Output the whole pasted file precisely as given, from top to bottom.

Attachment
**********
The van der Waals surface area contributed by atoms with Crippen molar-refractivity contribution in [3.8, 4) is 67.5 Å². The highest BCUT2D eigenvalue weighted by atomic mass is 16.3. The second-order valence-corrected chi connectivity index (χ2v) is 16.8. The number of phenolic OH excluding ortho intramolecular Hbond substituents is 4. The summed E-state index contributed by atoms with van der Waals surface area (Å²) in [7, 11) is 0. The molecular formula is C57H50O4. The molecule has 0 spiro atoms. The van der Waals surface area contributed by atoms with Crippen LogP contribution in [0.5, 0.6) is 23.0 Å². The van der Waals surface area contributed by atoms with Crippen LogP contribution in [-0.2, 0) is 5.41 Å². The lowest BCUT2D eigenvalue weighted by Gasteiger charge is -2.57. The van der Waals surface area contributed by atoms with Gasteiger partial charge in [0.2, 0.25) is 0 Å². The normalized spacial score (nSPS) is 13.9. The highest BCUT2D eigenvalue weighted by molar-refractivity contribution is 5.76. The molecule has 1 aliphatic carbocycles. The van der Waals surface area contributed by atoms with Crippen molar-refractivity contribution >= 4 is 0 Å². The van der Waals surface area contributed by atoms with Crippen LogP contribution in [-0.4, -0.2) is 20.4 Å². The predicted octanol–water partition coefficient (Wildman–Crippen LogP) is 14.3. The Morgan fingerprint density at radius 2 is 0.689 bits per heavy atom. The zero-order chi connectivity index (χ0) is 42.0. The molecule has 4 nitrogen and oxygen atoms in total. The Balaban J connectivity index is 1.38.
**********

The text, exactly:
The van der Waals surface area contributed by atoms with Crippen molar-refractivity contribution in [3.8, 4) is 67.5 Å². The highest BCUT2D eigenvalue weighted by atomic mass is 16.3. The second-order valence-corrected chi connectivity index (χ2v) is 16.8. The number of phenolic OH excluding ortho intramolecular Hbond substituents is 4. The summed E-state index contributed by atoms with van der Waals surface area (Å²) in [7, 11) is 0. The molecular formula is C57H50O4. The molecule has 0 spiro atoms. The van der Waals surface area contributed by atoms with Crippen LogP contribution in [0.5, 0.6) is 23.0 Å². The van der Waals surface area contributed by atoms with Crippen LogP contribution in [-0.2, 0) is 5.41 Å². The lowest BCUT2D eigenvalue weighted by Gasteiger charge is -2.57. The van der Waals surface area contributed by atoms with Gasteiger partial charge in [0.2, 0.25) is 0 Å². The normalized spacial score (nSPS) is 13.9. The highest BCUT2D eigenvalue weighted by molar-refractivity contribution is 5.76. The molecule has 1 aliphatic carbocycles. The van der Waals surface area contributed by atoms with Crippen molar-refractivity contribution >= 4 is 0 Å². The van der Waals surface area contributed by atoms with Crippen LogP contribution in [-0.4, -0.2) is 20.4 Å². The predicted octanol–water partition coefficient (Wildman–Crippen LogP) is 14.3. The Morgan fingerprint density at radius 2 is 0.689 bits per heavy atom. The zero-order chi connectivity index (χ0) is 42.0. The molecule has 4 nitrogen and oxygen atoms in total. The Balaban J connectivity index is 1.38.